Wisdom about the right course of action, solid counsel and understanding of options rarely arises out of speed. I’m not talking about procrastination, overworked lawyers just trying not to drown, dragging out litigation as a tactical matter or delay for the sake of delay, I’m talking about prudence, careful consideration and deliberate action. Once a course of action is decided, then - BOOM! - move decisively. Often times more time on careful deliberation simply means you can act faster thereafter and it really doesn’t even take more time in total because you have marked your destination, clearly mapped out your route and so can move rapidly down your path.

If you wait for “your mud” or your client’s mud to settle before acting you might discover that there is more or less to your client’s claims or your concerns, and that knowledge can make all the difference, not only in determining your destination, but whether it is even worth the journey.

Thanks for reading.

Richard Russeth

5 Things My Son's Stay In The Hospital Taught Me About The Practice Of Law

Last week I was unexpectedly in New York City at Beth Israel Hospital for five days to be with my son who underwent emergency abdominal surgery. In the course of watching the care he received I noted a few points that seemed applicable to us lawyers.
  1. Make Sure Your Instructions Are Being Followed. Every day my son’s surgeon would come around. Let’s call him Dr. Gabe (not real name). He was knowledgeable, smart and compassionate. He’d leave orders for the folks providing the daily care to my son. “Take off the IV.” “Change to this painkiller.” Whatever. Inevitably he’d come back later in the day or the next morning and discover that the staff had ignored him. “Why do you still have that IV?” He’d say the next morning, and then storm off to make sure it got done or even do it himself. It was frustrating for him but even more frustrating for my son. I think he ended up staying in the hospital an extra day out of six because of this pattern. What instructions of yours are being ignored?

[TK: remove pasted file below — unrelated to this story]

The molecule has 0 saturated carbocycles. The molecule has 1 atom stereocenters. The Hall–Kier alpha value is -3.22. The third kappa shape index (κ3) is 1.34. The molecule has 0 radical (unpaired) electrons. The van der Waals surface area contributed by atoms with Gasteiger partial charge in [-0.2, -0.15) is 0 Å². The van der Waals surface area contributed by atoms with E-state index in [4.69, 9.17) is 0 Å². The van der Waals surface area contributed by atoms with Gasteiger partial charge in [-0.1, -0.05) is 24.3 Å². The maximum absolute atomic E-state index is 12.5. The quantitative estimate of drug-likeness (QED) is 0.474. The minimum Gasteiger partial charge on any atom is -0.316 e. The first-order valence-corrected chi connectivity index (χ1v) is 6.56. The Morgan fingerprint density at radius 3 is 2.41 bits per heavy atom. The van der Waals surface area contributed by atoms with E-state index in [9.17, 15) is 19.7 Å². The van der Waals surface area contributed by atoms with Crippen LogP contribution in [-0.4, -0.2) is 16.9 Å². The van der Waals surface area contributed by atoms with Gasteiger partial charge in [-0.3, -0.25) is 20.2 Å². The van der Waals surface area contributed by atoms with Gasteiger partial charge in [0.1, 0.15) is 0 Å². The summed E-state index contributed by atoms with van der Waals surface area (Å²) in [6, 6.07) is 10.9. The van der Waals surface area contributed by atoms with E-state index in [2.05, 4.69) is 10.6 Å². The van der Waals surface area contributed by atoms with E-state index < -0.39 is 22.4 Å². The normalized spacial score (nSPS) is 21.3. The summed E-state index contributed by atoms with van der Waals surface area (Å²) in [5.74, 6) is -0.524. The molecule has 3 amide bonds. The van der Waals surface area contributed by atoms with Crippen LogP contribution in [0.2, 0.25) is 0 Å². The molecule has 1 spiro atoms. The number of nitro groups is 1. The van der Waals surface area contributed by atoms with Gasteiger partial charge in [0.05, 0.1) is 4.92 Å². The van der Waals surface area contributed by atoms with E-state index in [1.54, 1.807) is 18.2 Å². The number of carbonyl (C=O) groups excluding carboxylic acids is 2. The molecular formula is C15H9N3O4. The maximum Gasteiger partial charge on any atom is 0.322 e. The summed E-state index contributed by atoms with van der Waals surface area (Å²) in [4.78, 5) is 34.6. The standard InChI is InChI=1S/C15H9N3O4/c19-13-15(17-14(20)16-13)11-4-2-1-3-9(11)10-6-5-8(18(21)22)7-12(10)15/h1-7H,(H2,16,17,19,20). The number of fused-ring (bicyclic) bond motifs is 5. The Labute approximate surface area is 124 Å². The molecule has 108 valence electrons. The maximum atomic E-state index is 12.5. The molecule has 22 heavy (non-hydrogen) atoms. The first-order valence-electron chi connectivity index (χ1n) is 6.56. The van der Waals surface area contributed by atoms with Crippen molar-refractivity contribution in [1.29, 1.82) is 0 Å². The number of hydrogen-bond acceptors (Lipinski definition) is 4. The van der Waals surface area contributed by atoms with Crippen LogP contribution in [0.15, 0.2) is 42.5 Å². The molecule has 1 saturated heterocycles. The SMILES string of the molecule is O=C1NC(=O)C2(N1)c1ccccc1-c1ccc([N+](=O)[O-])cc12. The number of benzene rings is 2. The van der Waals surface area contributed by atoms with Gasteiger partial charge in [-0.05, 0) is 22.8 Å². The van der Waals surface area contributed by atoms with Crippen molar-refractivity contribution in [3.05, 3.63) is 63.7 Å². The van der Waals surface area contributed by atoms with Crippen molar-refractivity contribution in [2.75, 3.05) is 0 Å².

2. Explain Why. Nothing drove my son nuts more than someone doing some medical thing to him when that person couldn’t or wouldn’t explain why it was being done. He was happy to be a good patient when he understood the reason for things. Have you explained “why” to your clients lately?
  3. Never Forget Why You Are There. A friend who is a lawyer for a major hospital chain once joked, “Rich, the practice of hospital law would be so much easier if there were no patients.” While the majority of the caregivers we dealt with were solid and compassionate, there were those who had clearly taken my friend’s joke to heart in terms of the practice of medicine. Do your associates and fellow partners understand why you are practicing law?
  4. Tell The Truth. One thing the hospital got right was not sugar coating the situation. It was serious and they told my son, me and my ex exactly what they really thought was going on. But guess what, when it turned out not to be so bad, we were so relieved and happy. When you tell someone they are likely to wake up from surgery with a colostomy bag, and they wake up and they don’t have one – great. If you don’t tell them about that possibility or down play it, and they do wake up with one, guess what... I hate it when doctors sugarcoat it. BTW, telling the truth is not the same as managing expectations; managing expectations is form of lying. What are you telling your clients?
  5. Just Do It. Sometimes the nurses or doctors or whoever would say. “Sure, we’ll do [insert procedure]. I’ll be right back.” And then they’d disappear. Sometimes for hours. When you promise something, deliver it when you promised you would. Period. No excuses. Unless, of course, your son is undergoing emergency abdominal surgery... Do you need to get back to your client about something?
BTW, my son is out of the hospital and doing fine though he won’t be doing sit-ups anytime soon!

Thanks for reading.

Richard Russeth